Greenlandic Food

By Verified Expert

In Greenland, we normally catch out own food. From the ocean, we catch everything from fish, seals, and whales to land, where we hunt reindeer, musk ox, and birds. We get provided with fresh animals to catch all year round, depending on the weather conditions. You can catch food all year round, depending on the weather conditions, which is the dominating factor in Greenland. Due to unpredictable weather conditions, the Greenlandic people are very spontaneous and don’t make plans to fare out in the future. Some days you might be out all day, other days you can be trapped inside due to a snowstorm.

Ammasette (Greenlandic name for the small fish).

The picture above is taken one summer when we went fishing for Ammasette. In Danish, it’s called Lodder, and can be used for bait, when fishing for larger fish, or food for our dogs. We do keep a lot of them for ourselves as well since they taste delicious on the pan or in the oven. It’s also possible to dry them and put them in the freezer, so you can eat them as a snack all year around. We normally eat them dried with appel and mattak (whale fat) and aromat spice. Ammasette is filled with nutrients and vitamins.

Drying fish outside up high, so dogs and foxes don’t eat it.

It’s very normal to see fish and meat hanging outside of houses in Greenland. This is the drying process. We eat them all year around, as well does the dogsled dogs.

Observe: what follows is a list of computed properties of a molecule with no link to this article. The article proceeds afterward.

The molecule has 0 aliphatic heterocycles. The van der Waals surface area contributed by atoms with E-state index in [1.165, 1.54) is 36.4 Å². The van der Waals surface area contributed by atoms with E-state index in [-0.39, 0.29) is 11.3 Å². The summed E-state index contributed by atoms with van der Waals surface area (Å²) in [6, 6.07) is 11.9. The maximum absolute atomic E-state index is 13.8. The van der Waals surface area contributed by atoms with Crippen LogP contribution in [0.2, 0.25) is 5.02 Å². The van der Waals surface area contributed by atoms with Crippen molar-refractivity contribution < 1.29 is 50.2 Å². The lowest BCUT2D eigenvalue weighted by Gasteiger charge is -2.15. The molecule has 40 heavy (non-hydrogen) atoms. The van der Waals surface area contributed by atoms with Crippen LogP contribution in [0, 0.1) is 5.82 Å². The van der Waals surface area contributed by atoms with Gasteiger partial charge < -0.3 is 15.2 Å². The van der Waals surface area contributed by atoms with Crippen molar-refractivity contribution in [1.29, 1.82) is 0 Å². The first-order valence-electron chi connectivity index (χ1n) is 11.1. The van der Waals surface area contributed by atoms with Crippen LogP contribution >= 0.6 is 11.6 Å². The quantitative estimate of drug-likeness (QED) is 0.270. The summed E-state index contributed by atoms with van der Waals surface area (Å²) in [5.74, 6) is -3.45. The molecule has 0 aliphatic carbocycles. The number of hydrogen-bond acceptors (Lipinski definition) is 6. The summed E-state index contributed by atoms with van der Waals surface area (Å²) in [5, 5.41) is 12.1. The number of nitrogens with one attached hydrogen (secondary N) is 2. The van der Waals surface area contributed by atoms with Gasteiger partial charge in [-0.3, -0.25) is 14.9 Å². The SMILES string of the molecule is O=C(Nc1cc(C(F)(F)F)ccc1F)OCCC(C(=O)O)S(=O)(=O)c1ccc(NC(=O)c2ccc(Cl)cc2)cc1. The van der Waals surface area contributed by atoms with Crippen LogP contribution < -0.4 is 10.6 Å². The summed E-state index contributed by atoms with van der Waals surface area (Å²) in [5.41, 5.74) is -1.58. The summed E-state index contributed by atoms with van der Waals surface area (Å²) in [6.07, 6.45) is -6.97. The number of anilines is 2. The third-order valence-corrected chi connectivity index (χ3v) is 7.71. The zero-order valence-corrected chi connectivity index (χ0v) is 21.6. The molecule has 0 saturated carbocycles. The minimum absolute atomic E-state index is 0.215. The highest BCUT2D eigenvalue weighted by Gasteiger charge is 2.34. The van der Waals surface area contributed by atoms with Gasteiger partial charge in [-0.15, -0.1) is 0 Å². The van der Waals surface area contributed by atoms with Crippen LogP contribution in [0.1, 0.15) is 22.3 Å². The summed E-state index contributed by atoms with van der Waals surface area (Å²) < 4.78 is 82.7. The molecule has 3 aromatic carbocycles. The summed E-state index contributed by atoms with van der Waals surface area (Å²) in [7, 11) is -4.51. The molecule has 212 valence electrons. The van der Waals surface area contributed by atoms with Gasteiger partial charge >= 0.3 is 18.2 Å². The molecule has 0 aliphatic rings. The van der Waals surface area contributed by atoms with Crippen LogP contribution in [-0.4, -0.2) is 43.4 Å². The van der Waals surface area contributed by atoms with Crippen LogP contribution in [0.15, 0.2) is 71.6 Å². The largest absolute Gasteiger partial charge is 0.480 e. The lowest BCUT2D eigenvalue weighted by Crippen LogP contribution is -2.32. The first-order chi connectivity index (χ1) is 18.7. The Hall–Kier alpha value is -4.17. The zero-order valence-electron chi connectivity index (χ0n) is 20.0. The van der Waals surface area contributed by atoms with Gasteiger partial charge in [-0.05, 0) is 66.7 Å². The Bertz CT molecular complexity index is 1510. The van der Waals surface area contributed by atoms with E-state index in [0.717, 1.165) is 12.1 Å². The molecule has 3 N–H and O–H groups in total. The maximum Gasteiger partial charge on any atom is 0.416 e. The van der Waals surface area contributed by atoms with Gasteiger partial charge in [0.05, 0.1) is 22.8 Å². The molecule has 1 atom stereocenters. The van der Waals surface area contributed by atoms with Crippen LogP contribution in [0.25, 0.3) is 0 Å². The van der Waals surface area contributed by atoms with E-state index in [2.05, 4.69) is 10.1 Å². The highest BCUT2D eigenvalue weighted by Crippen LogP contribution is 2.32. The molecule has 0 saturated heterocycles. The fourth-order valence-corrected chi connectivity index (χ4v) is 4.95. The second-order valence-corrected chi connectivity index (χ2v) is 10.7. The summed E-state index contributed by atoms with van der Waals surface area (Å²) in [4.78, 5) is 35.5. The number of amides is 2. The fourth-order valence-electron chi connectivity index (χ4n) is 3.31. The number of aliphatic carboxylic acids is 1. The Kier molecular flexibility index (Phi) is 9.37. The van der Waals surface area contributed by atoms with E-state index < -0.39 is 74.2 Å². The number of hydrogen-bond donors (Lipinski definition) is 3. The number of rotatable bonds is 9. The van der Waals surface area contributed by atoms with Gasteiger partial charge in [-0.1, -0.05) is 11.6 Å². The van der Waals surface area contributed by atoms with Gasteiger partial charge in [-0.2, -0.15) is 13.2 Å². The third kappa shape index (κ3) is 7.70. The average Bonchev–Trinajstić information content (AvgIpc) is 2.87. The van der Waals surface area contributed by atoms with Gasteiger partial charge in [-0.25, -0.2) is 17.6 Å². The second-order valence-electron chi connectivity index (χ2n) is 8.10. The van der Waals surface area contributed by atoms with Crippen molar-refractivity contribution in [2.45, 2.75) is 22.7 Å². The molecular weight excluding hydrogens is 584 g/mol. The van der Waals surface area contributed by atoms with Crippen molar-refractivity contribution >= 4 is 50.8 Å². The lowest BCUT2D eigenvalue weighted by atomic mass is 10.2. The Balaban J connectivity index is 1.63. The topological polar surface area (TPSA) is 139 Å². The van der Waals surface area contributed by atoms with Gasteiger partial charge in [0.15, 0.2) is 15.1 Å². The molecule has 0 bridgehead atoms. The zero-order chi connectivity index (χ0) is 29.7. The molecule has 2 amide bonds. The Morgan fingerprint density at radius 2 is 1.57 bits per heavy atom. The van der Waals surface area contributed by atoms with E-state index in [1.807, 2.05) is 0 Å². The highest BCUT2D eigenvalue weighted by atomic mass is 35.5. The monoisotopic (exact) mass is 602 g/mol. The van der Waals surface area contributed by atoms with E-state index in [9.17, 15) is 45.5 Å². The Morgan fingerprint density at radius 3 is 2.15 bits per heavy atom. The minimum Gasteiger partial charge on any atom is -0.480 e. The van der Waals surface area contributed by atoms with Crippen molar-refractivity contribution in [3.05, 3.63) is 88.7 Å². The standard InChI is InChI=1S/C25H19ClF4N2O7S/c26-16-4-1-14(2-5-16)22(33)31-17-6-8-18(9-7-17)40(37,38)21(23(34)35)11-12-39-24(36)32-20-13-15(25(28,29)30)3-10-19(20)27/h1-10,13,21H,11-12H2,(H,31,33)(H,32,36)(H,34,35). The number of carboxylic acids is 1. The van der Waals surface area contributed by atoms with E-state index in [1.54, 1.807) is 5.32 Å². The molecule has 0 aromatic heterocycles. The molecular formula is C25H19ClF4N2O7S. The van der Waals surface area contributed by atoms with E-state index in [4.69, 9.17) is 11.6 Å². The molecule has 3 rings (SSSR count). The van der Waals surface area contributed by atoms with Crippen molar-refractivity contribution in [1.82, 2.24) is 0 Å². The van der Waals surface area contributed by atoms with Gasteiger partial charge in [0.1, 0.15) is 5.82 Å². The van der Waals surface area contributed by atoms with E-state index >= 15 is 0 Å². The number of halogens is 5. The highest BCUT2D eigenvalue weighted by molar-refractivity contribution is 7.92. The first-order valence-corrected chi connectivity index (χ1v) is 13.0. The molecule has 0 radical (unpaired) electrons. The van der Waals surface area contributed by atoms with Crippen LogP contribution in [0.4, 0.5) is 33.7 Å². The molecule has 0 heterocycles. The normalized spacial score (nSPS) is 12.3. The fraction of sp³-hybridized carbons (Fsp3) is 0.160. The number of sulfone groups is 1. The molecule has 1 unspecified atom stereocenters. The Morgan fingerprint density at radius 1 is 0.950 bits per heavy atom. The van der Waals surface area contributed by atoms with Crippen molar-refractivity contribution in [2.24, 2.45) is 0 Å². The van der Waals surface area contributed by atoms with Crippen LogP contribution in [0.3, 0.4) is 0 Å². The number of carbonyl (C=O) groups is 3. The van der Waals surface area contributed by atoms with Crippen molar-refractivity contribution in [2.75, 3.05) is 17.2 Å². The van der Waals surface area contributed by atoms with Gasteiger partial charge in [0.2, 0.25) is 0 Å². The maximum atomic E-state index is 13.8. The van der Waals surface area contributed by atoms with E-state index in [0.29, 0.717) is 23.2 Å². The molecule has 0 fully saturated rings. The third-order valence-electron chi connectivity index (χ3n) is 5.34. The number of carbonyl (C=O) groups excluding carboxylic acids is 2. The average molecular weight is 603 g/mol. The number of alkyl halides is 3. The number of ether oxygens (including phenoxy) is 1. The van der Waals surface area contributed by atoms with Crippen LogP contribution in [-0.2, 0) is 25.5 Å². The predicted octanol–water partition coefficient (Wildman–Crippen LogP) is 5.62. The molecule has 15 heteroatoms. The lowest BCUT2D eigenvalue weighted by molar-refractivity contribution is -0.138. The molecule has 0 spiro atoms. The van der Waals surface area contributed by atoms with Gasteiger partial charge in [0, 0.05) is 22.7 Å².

Just a normal size crab.

We have a very rich ocean life in Greenland. Crabs, shrimps, and oysters are very normal in Greenland and are a big part of the Greenlandic kitchen.

Ready for dinner:)

Not everyone catches their own food, and we don’t always serve Greenlandic food. A lot of our vegetables and other food sources are sent from Denmark in containerships. We often eat traditional danish dishes as well. The man in the image above is my colleague Frederik, who went to Brættet to buy his lunch. Brættet is a place where you can buy fresh caught fish, seals, shrimps, and other Greenlandic food, from local fishermen.

Mamaq (Greenlandic and means it tastes good).

Above you see dried fish, dried Ammasetter, dried whale meat, seal fat, blackberries and Mattak, which is whale skin. This food is often served at Kaffemik, alongside a lot of other dishes, with coffee and cake.

We don’t only eat food that originated from Greenland. As mentioned before, we do get a lot of food shipped in from Denmark, and we also go to restaurants once in a while, just like other places in the world.

A very happy nephew.

Here is my Nephew Diego and me at a cafe in Nuuk. He got waffles with ice creme and an iceblend, very delicious:)


Read our Ultimate Guide to Greenland, for more knowledge about our country.

Wanna catch your own meal, click here.

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